Some agronomists feel intimidated when they first start to work with these varieties. They explain this by saying that foreigners are suitable only for greenhouse conditions and intensive technologies. And they are right, to a certain degree. One cannot use old standards on new varieties and technologies. In accordance with Russian standards, we recommend a low rate of seeding. This is explained by the fact that we have high quality seeds with a good tillering potential. In case of a heavy seeding, that potential would not be realized.

Next, special attention should be given to the creation of the seedbed. If pre-seeding tillage is done at 8cm, and sowing at 4-5cm, the seeds will often get suspended in the dry layer of soil, leading to a low level of field germination. Proper pre-seeding tillage and planting seeds in a solid seedbed increases field germination up to 80-85%.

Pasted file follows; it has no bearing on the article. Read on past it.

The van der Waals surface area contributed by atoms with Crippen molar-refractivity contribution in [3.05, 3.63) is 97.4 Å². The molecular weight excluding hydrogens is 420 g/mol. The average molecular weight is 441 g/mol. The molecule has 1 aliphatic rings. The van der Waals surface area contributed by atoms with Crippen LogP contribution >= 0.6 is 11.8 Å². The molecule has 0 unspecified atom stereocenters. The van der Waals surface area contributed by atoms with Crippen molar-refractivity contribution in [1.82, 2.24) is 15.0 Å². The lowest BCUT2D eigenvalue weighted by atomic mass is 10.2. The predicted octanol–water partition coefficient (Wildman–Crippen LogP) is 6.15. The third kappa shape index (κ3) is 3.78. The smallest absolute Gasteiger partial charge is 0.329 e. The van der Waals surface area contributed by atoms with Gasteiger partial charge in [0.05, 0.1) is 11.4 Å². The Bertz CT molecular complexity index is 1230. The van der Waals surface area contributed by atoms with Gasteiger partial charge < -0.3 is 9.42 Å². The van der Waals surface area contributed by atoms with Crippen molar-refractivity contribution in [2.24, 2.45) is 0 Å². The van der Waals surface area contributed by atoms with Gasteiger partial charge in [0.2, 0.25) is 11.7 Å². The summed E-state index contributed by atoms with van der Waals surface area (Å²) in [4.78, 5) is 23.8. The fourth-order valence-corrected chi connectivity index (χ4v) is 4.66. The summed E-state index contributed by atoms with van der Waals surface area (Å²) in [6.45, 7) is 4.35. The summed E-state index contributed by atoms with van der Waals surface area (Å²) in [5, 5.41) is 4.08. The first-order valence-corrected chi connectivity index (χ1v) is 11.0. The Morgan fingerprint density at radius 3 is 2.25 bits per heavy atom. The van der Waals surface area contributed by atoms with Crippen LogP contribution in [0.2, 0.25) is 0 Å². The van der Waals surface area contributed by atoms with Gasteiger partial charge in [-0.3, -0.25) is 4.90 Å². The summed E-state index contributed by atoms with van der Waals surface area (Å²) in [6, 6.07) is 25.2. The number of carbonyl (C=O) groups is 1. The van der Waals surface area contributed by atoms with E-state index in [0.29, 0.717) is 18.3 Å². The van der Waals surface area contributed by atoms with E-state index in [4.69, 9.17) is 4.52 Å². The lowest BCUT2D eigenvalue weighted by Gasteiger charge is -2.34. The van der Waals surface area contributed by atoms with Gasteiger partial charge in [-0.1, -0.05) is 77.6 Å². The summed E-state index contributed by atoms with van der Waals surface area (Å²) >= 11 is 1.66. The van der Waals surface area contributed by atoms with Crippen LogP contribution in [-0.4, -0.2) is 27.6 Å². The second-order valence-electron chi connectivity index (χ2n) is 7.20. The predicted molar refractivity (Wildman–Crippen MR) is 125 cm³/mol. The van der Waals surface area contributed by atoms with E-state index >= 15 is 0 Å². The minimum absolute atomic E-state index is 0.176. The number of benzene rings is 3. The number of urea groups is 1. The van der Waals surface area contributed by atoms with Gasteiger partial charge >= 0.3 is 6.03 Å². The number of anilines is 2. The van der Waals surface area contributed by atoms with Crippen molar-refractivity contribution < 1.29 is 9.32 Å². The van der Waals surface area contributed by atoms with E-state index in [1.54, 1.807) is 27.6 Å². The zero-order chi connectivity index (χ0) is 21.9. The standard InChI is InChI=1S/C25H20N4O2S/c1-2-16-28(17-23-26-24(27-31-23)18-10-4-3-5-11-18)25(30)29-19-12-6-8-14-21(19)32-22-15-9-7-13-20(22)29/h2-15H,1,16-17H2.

Agronomists at leading Russian holdings have mastered the technological aspects of growing Trizo spring wheat, which has resulted in a shortage of this seed variety. Trizo spring wheat has not only impressed many with its yield indicators (more than 60 hundredweights per hectare), but also with the high quality indicators that it shows after having received a good nitrogen feeding.

Yield for Danuta barley feed grain in the conditions of the Belgorod Region when using energy-saving cultivation technology amounted to 72 hundredweights per hectare in 2008. This variety has adapted well in various corners of Russia, even under the extreme conditions seen in areas like the Kirov Region and Krasnoyarsk Territory.

Trying to reduce costs by purchasing highly reproductive spring and winter varieties results in lower yield and produce quality, which leads to a deterioration in the economic condition of a farm.

Fig. 2. Lars winter wheat has been registered in Russia for 5 years already, and its good harvests continue to bring farmers great joy. Russian English